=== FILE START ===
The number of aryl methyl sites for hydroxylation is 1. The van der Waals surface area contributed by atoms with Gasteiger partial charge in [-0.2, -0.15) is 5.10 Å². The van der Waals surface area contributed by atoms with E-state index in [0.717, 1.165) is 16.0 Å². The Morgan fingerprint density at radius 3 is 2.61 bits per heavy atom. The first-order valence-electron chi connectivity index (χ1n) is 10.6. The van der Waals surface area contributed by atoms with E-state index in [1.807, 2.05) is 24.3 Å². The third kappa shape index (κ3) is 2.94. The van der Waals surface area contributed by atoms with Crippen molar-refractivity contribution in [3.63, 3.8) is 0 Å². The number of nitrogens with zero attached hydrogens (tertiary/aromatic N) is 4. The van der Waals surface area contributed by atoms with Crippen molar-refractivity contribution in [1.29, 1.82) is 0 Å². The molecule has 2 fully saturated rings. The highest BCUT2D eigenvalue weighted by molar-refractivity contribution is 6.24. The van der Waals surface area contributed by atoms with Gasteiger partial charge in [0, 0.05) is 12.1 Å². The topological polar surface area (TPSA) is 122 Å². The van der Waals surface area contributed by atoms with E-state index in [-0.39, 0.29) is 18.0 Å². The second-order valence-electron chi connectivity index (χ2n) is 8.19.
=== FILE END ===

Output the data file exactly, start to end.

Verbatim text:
The number of aryl methyl sites for hydroxylation is 1. The van der Waals surface area contributed by atoms with Gasteiger partial charge in [-0.2, -0.15) is 5.10 Å². The van der Waals surface area contributed by atoms with E-state index in [0.717, 1.165) is 16.0 Å². The Morgan fingerprint density at radius 3 is 2.61 bits per heavy atom. The first-order valence-electron chi connectivity index (χ1n) is 10.6. The van der Waals surface area contributed by atoms with E-state index in [1.807, 2.05) is 24.3 Å². The third kappa shape index (κ3) is 2.94. The van der Waals surface area contributed by atoms with Crippen molar-refractivity contribution in [3.63, 3.8) is 0 Å². The number of nitrogens with zero attached hydrogens (tertiary/aromatic N) is 4. The van der Waals surface area contributed by atoms with Crippen molar-refractivity contribution in [1.29, 1.82) is 0 Å². The molecule has 2 fully saturated rings. The highest BCUT2D eigenvalue weighted by molar-refractivity contribution is 6.24. The van der Waals surface area contributed by atoms with Gasteiger partial charge in [0, 0.05) is 12.1 Å². The topological polar surface area (TPSA) is 122 Å². The van der Waals surface area contributed by atoms with E-state index in [-0.39, 0.29) is 18.0 Å². The second-order valence-electron chi connectivity index (χ2n) is 8.19.